Sorry I haven't made a post in a while. I found a time sapping website that, I won't name to save you all. Thank me later.
Anyway, I couldn't sleep last night. You've probably have had this happen on occasion, where your brain decides to think about and contemplate everything about everything. Anyway I got to thinking about cheating and what one should do after one cheats.
I'm not going to color anyone's opinion and say whether I have or haven't cheated. If I haven't it's implied that I believe I'm better than that, if I haven't then some may see me as morally despicable. That being said, I don't believe anyone is above cheating because circumstances play heavily into whether one cheats or not. I do believe that individuals have control over what circumstances they get themselves in (you chose to go to the lingerie party, take a few more shots of tequila, etc).
I believe that everyone has their tipping point where they will cheat. I don't believe when someone says that they will never cheat. I perceive that statement as naive because it implies that you have complete control over your actions and can make informed decisions no matter what. That means those who claim that they wound never cheat should be able to drunk drive without any increased risk. I'm not saying everyone is equally prone to cheating, but everyone has the capacity to, and given the right circumstances will cheat, regardless of .
That being said, what I really am curious about is what should one do after one cheats?
This question is not as black and white as, "tell her/him" or, "don't tell her/him". There is extensive interplay of factors, three of which I identify as: intent has to be considered the significant other's feelings, and your guilt.
When I first started talking about this with one of my friends months ago and subsequently thought about it last night I assumed that guilt of the act would be universal meaning everyone would feel bad about what they did to some varying extent. I no that this is not true in all cases, but in most it is and it's the case that is most interesting.
Assuming one feels guilt after the act, our culture has taught us that the best thing to do is to tell the truth, to be morally sound. It's assumed that, in doing this, the guilt will be relieved, and the relationship hurt (at least the perception of the relationship on your partner's end will be hurt, you coming clean is an attempt to restore honesty to the relationship, even if your intent is to end the relationship by revealing your transgressions). I see this act as selfish.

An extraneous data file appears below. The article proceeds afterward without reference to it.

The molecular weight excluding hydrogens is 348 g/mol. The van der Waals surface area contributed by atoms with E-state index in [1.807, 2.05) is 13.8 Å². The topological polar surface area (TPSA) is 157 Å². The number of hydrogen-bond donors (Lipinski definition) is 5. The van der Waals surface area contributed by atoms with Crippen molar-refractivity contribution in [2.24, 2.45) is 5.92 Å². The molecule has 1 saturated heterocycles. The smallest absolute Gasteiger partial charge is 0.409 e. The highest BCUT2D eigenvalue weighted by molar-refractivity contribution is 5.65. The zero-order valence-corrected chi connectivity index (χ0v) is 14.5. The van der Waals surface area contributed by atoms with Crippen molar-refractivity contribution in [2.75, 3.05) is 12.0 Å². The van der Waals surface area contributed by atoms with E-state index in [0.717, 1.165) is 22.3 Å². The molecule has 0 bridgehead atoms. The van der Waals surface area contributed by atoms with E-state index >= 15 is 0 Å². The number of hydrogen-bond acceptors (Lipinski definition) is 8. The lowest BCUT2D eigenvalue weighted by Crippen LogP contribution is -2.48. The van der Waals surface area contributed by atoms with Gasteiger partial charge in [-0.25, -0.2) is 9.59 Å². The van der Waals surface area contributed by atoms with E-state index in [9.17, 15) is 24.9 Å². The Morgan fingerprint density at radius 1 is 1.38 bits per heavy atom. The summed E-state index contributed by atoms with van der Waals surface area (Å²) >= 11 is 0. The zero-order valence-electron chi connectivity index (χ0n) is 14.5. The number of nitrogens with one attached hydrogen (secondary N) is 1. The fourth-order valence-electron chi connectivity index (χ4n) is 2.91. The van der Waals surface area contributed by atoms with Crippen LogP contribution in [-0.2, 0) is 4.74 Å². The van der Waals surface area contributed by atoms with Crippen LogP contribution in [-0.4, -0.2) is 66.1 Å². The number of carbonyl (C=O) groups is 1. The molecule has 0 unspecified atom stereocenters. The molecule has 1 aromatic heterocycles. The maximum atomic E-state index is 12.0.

The main reasons for telling your partner that you cheated is to relieve your own guilt and restore the honesty in the relationship. That's just your perspective. In your partner's perspective, there is nothing wrong assuming your guilt hasn't manifested in other ways and your transgression isn't symptom of some larger problem with the relationship. In any case, you being honest only helps yourself and not your partner.
This is the hypothetical I think about when making my assertion that coming clean isn't a good idea:
You love your partner, but you drink too much one night and some girl is all over you and with your reduced ability to make sound decisions, you cheat. You wake up the next morning with deep regret and guilt. Your partner who thinks everything is fine and trusts you wakes up wherever she lives thinking everything is hunky dory. You could:
A) Tell your partner, making yourself feel better because our culture taught us that the right thing to do is to tell the truth. This cultivates insecurities and questions of self worth in your partner that maybe lasting, damages an otherwise great relationship (usually permanently).
In this scenario, 3 things are damaged (hurt) you, your partner, and the relationship.
B) Assuming that what you did was truly unintentional and you are going to not put yourself in the same circumstances, you keep it to yourself, preserving your partners happiness and the relationship, while shouldering the guilt yourself. If you can do it and not act guilty than this is clearly better than option, "A" since only one person is hurt.
C) You can continue cheating or putting yourself in the same circumstances that caused the mess while not telling your partner to preserve their feelings and the relationship. (Asshole)
Society's expectations a side, I believe, "B" is the best option. If you feel guilty the punishment should be the guilt you feel. Your partner shouldn't have to bear the pain of your mistake. That being said, I would hate if my partner cheated on me and didn't tell me. But if I never learned it would be as if it didn't happen. It's that whole, "if a tree falls in a forest and no one is around to hear it, does it make a sound?" question. If you cheat on your partner and they don't know, relative to their knowledge, did you cheat? I think not. (relative to you, you did of course).
I'd love to hear your opinions. This is something that is highly debatable.
*I also assume and believe that cheating is never morally right, regardless of partner's actions. Unless you posit some outlandish hypothetical.*